• 144. Implementing and Optimizing Tools: Micro-Blogging (Twitter) - Additional Tactics
    • Twitter prides itself on being simple, but you can enhance functionality with external tools...
      • Hootsuite is a tool that helps integrate your other accounts with Twitter, post-date your Tweets, and more...
      • 145. Tweetmeme is a way to find interesting Tweets and retweet them on the spot
      • 146. TwitterSearch can help you find people to follow based on search terms
      • 147. Klout is a tool for measuring your effectiveness/influence
      • 148. Twittercounter can help you see your growth over time as well as find new followers
      • 149. Search for more tools on Google using “twitter tools” or “twitter resources”
  • 150. Implementing and Optimizing Tools: Media Communities (Flickr and YouTube)
    • Share images on Flickr & Video on YouTube
    • 151. Use key terms in:
      • File names
      • 152. Descriptions
      • 153. Tags
    • Create playlists on YouTube even if you don't have video of your own
    • 154. Like all social sites, fill out your profiles completely
  • 155. Flickr home page is called a photostream – notice the very long file names with many key terms above each image...photos are organized into sets seen on the right...
  • 156. Uploading Flickr Images – go to help/tools in Flickr and use the Uploadr if you have many images – also note the link to Flickr badge on the right...
  • 157. Using a WordPress plugin, can create image galleries from Flickr Sets – so only the Flickr set needs to be updated...
  • 158. YouTube Home Page: Called a “Channel” is composed of playlists, which are collections of videos...
  • 159. YouTube channels are easily customized...can control modules, colors, and more...
  • 160. YouTube Playlists can be made up of your uploaded videos or videos you have favorited...
  • 161. You can then use YouTube playlists to create galleries...
  • 162. Embedding YouTube videos – every video on YouTube has “share” and “embed” options...to embed, copy the generated code...
  • 163. Embedding YouTube videos... then paste the code where you want it on your site or blog...
  • 164. Embedding YouTube videos – here is the resulting embedded video...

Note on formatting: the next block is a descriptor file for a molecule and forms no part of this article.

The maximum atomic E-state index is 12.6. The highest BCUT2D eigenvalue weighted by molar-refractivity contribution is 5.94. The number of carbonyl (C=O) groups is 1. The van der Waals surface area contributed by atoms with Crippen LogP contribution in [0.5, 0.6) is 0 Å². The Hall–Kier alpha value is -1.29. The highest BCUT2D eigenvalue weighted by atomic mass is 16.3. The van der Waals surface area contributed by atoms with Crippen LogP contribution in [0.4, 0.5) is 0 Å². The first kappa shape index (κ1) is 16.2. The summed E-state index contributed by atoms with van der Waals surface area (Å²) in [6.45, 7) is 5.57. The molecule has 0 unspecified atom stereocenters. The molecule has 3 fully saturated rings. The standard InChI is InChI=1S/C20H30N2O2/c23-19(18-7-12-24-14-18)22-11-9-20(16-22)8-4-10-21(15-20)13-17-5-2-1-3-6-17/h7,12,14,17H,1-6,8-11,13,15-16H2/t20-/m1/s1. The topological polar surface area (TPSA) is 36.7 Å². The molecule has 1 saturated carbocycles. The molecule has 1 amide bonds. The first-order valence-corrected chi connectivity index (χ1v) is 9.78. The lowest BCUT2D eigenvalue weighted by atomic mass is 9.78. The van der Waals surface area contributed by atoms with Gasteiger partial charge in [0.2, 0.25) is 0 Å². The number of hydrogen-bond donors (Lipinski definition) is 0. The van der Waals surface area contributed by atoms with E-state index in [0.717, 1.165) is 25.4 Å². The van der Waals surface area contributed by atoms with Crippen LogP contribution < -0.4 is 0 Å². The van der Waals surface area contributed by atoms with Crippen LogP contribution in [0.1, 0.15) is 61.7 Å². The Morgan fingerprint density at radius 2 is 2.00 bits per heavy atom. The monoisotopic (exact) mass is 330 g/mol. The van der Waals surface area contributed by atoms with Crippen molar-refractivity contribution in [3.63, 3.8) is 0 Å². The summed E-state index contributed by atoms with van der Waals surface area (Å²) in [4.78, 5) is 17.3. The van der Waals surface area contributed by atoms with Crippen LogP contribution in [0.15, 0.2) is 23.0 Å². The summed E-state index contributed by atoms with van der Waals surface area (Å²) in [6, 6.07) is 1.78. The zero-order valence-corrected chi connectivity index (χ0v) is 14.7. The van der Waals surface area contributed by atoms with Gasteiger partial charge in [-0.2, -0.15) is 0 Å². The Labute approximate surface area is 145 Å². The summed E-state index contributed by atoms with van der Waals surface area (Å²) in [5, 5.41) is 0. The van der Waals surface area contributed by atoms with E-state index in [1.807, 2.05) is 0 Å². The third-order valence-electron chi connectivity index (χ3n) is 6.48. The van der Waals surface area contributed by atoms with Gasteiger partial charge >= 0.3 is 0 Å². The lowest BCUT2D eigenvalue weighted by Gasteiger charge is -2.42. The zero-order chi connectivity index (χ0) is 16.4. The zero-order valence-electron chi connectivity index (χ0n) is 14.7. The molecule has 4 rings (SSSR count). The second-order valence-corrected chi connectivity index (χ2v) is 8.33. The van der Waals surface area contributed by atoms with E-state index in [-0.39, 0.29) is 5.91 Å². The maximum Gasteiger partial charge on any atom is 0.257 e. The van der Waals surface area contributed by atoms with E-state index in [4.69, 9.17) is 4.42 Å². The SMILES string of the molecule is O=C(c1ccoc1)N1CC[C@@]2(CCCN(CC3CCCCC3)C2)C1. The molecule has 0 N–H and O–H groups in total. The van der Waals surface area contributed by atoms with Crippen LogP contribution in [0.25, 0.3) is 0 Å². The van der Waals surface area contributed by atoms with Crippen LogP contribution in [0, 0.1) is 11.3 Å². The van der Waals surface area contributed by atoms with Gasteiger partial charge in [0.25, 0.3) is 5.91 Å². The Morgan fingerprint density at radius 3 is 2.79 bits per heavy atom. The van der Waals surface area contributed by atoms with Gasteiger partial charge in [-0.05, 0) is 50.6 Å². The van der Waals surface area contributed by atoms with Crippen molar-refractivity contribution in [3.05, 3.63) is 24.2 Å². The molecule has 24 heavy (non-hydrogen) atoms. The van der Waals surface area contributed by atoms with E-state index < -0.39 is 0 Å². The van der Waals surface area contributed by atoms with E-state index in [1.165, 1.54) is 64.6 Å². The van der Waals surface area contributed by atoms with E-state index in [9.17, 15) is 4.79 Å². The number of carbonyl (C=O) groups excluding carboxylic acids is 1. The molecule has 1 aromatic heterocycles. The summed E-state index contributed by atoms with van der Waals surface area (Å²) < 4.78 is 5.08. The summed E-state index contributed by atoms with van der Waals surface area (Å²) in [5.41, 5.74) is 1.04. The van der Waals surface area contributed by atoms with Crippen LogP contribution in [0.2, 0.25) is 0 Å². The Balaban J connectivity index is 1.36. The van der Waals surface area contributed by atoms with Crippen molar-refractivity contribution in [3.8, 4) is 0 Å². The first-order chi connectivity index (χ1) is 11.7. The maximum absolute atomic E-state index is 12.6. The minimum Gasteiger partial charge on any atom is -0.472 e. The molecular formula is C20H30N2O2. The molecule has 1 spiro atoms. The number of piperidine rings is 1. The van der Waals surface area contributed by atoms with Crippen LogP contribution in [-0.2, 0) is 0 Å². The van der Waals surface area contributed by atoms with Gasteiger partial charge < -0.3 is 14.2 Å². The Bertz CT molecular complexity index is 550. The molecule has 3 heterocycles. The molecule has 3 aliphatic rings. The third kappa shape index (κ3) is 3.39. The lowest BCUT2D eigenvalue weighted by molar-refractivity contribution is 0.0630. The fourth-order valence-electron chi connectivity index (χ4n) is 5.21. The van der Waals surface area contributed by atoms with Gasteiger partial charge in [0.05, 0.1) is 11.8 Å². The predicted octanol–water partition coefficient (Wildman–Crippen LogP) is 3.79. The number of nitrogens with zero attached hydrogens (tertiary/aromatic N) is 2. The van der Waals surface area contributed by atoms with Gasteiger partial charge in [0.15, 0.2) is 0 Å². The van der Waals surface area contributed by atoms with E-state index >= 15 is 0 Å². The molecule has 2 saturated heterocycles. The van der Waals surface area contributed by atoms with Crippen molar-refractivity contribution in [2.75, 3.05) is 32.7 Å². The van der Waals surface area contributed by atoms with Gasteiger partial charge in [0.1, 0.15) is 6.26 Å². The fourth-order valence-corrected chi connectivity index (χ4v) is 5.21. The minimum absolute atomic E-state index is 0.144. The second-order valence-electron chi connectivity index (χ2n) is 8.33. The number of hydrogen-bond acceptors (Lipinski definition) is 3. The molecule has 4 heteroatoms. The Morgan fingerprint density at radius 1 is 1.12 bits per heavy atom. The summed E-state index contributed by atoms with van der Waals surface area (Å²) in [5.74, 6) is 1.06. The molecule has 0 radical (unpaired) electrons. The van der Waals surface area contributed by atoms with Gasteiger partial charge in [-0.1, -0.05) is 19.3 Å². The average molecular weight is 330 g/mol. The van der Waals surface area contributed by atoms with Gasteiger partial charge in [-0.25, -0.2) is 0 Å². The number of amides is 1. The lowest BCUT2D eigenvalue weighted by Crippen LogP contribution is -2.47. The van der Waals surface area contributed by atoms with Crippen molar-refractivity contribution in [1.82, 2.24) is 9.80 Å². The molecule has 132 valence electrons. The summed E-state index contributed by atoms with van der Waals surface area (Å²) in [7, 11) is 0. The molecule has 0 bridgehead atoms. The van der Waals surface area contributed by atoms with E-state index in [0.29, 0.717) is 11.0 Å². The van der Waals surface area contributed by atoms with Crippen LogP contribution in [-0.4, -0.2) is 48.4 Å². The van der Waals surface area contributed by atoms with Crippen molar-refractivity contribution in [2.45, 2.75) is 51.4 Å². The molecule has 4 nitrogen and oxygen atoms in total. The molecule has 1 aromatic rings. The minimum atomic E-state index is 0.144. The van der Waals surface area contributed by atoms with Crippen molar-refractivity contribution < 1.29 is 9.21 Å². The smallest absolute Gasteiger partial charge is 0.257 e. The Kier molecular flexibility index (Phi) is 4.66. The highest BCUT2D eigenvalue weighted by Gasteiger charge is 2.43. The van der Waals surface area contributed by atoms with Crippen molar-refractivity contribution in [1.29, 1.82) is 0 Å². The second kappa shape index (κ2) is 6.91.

• 165. Implementing and Optimizing Tools: Media Communities (Scribd & Slideshare)
    • Sites where people can share, comment on, and review documents
    • 166. You can get a lot of exposure for your books using the right strategy and key terms
    • 167. The most popular include Scribd, DocStoc, and Slideshare
    • 168. Let's look at Scribd...
  • 169. Scribd home page – people can subscribe to your docs or interact...
  • 170. Scribd... viewing options...can view as a “book” or as a slideshow, share in the Social Web, and get embed code...
  • 171. Scribd...upload options...you have a lot of “rights” control...be sure to use key terms...
  • 172. Using Scribd for ARC excerpts – include a cover sheet for potential reviewers...
  • 173. Using Scribd for ARC excerpts – include the copyright page, a representative chapter, and the TOC...
  • 174. Using Scribd for ARC excerpts – include author bio and a final page with book specs and instructions for requesting the entire ARC
  • 175. Using Scribd for book excerpts/teasers – include the copyright page, an entire chapter, and the TOC
  • 176. Include a “buy page” as the first and last pages - embed clickable links to buy book within the document...
  • 177. Slideshare is better for presentations – fill out profile completely using key terms...
  • 178. Slideshare presentations allow embedded YouTube video...consider a “Pro” account to generate leads...
  • 179. Optimizing Your Existing Website
    • Questions to ask:
      • Can the site be shared easily?
      • 180. Does your site have badges so visitors can find you on the Social Web?
      • 181. Is the site integrated with your Social Web presence?
        • Embed videos and presentations
        • 182. Flickr badges
        • 183. Twitter Feed
        • 184. Facebook page widget
      • Can visitors interact with the site via a blog or other source?